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A Simple Favor

I want to be with those who know secret things or else alone.”

[Rainer Maria Rilke]

A mildly entertaining crime noir mystery that reduces itself to the usual legerdemain, but not before creating a fascinating female character (Blake Lively) driven by a few choice lines that adds unique character depth to an already flawless presence. A Simple Favor is a about an opportune encounter between an involved mother (Anna Kendrick) who makes the time to raise her son and another (Lively) who, despite having a semblance of parenting, is mostly aloof and unfiltered in her drinking, sexuality, and unapologetic misanthropy. When Lively goes missing, Kendrick is forced to uncover the mystery by using her more than competent investigative skills of cunning deceit and personality that she strangely couldn’t employ to be less awkward socially. I won’t bore you with the details because the movie will do that for me if you decide to watch  it on your next international flight. As Katie Walsh (LA TIMES) puts it: “about as deep as a champagne coupe, but the performers, slick execution and pop-art style make it a delightfully fun and kitschy ride.” Or Josephine Livingstone (New Republic):

As each bizarre revelation layers over the last, it becomes clear that the problem with A Simple Favor is not really the inconsistent styling (sixties cool, but make it … YouTube?) or the TV-paced humor, but the poor plot underpinning it all. This story makes no sense, and Feig has packaged it inside a patchwork of styles that amplifies rather than conceals the movie’s problems.

No offense to Manohla Dargis (NY TIMES) who takes to the bland exhibitionism and incestual impiety of Kendrick (“the movie belongs to Ms. Kendrick”) with feverish incompetence, missing wholly that the character is little more than an impetuous grow-up stuck with a need for adult attention and infants ability to resist temptation (in any form, even babysitting for free). Her transformation is wholly manufactured, left to little more than a stand-in relief for saying “brother-f*ck**r.”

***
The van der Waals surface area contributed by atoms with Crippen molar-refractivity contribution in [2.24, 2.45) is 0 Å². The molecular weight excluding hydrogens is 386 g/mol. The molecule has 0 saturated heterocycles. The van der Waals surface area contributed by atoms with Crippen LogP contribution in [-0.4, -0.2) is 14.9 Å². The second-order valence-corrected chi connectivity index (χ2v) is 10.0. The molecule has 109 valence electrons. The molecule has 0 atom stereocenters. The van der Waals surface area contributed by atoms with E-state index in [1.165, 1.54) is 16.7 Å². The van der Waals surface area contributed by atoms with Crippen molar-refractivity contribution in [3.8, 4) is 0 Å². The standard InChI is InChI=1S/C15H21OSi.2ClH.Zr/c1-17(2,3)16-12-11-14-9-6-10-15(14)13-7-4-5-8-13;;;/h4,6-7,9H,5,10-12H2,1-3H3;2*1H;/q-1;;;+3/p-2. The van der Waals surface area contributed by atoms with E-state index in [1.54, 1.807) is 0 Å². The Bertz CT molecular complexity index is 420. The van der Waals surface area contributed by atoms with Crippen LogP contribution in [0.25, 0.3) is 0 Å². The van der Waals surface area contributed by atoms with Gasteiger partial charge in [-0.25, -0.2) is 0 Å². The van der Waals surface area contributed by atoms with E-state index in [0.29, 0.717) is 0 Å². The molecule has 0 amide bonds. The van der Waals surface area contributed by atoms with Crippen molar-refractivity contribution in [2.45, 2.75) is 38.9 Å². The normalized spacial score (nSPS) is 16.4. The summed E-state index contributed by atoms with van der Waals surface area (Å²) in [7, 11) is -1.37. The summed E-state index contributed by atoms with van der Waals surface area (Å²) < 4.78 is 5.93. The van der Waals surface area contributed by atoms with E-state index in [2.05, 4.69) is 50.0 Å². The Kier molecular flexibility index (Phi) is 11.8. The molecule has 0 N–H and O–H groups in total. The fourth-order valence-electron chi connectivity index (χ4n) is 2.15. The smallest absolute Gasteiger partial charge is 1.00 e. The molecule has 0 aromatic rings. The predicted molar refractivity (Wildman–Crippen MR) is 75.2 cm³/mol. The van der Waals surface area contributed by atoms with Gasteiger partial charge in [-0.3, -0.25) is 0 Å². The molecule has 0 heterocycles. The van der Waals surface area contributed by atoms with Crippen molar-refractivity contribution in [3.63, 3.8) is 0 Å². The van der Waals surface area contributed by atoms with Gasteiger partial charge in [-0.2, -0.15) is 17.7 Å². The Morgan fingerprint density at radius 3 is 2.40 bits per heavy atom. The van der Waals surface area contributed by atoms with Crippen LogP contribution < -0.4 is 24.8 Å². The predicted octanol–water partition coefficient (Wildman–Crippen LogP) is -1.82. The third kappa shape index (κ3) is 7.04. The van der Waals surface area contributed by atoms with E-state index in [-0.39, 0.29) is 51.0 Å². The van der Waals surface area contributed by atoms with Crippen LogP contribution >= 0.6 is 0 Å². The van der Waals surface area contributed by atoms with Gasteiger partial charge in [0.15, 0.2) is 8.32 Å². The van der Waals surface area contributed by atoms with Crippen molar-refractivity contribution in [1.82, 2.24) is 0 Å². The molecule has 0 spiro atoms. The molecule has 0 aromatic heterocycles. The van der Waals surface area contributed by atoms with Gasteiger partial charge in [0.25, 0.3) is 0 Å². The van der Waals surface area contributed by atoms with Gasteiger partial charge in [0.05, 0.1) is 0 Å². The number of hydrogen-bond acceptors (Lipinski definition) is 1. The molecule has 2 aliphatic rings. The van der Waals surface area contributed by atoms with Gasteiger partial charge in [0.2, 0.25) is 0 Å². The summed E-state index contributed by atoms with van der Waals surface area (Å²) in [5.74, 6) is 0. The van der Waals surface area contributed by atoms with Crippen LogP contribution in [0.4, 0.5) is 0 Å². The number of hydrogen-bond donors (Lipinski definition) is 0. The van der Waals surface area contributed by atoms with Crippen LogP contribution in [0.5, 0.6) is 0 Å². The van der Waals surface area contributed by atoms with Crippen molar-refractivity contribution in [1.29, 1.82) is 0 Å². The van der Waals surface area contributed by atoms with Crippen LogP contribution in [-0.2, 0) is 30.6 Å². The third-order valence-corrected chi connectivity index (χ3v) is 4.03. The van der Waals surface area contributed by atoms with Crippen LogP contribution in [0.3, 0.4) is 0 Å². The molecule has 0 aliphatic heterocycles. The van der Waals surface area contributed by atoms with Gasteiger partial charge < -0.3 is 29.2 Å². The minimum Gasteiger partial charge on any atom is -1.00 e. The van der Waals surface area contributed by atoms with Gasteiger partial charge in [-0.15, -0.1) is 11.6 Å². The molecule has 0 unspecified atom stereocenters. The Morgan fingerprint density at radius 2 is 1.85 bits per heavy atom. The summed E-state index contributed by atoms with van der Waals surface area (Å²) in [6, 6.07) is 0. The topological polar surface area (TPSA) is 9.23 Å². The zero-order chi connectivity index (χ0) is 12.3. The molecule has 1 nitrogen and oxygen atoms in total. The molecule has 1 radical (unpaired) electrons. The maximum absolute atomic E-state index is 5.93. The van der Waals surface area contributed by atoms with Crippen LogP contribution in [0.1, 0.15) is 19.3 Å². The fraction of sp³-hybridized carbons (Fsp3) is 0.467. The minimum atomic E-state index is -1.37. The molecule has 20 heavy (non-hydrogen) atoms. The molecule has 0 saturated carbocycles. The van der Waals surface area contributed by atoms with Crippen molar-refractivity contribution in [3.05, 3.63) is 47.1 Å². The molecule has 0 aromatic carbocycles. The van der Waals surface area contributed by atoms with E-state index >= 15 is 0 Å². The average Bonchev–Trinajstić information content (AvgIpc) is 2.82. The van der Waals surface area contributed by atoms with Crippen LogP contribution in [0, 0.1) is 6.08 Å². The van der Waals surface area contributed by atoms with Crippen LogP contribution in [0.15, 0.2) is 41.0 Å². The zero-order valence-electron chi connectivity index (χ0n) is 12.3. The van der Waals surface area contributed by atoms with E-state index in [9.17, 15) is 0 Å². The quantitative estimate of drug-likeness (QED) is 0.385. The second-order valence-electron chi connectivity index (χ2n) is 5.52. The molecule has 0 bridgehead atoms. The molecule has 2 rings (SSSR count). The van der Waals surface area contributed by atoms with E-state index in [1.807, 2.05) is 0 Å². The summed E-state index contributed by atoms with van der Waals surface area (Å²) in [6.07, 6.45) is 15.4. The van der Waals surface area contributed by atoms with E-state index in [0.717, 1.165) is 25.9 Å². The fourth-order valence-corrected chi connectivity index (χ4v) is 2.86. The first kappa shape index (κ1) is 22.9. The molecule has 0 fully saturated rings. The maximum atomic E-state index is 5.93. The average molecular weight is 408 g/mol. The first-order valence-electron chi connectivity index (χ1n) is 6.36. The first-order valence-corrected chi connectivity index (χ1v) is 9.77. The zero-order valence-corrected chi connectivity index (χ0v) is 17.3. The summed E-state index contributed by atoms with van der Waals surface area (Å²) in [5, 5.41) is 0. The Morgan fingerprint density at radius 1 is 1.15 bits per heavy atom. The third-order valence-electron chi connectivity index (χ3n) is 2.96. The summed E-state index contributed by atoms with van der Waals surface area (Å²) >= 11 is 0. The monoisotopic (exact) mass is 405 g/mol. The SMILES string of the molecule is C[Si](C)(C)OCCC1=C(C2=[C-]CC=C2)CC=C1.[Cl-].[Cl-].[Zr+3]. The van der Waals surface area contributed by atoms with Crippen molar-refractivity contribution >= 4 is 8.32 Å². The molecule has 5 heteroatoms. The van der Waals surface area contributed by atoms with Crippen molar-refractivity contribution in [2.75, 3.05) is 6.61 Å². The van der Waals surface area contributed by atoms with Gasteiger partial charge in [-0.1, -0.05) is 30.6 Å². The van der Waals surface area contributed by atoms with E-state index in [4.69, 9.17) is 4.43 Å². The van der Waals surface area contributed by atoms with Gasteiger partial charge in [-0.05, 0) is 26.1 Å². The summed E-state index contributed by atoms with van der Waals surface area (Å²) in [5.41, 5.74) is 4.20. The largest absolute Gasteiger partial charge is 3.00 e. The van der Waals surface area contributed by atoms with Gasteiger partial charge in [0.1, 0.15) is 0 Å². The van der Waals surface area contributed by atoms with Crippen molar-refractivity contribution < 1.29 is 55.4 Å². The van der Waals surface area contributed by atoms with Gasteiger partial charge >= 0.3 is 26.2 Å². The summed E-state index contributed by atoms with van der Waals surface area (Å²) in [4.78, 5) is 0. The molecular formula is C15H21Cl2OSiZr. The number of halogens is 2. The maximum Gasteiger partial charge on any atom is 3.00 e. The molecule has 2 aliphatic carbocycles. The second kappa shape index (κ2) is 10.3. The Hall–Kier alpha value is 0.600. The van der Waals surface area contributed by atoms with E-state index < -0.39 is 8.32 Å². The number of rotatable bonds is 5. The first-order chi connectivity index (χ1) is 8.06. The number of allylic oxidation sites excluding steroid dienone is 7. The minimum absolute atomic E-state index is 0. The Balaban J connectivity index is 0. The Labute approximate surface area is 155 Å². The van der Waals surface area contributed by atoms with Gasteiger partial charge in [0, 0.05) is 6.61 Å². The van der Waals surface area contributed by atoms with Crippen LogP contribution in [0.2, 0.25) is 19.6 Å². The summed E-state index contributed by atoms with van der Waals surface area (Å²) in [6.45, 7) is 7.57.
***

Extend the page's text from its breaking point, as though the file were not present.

Lively, on the other hand, is special. Certainly not Oscar worthy, as David Ehrlich has suggested (I guess we shouldn’t expect much when he put the Phantom Thread below The Post in his year-end top 25). She embodies the Serena van der Woodsen who grew up, became successful, utterly jaded and fed up with the world — a rare combination matched with capable and balanced writing that is usually not seen in films that don’t involve Jessica Chastain.

simple favor 2

The writer Jessica Sharzer manages to create in Lively an almost perfect blend of dry comedy and self-destructive vainglory that could have been a fascinating character study into the power and allure of the modern-day feminist expression without the usual preachy license that accompanies films of the same breed (e.g. Blockers). Sure the critics did their usual predictable adulation for an otherwise average film because it preached the progressive mantra of female empowerment and sexual liberation, but there was something beyond the pale imitations that struck at the core of sheer competence and the accompanying sense of self-loathing. Take a Lively and mix her with the likes of Gillian Anderson in The Fall and you’ve got a recipe for an all female True Detective spin-off without the pomp and circumstance of Scandal. This theme is only marginally exploited as Paul Feig takes the film straight into the ground with sheer predictability and ridiculous end game balloons, but it was enough to entice in hopes some semblance of Lively’s former self returns.

And while it never does, the early images are indelible.


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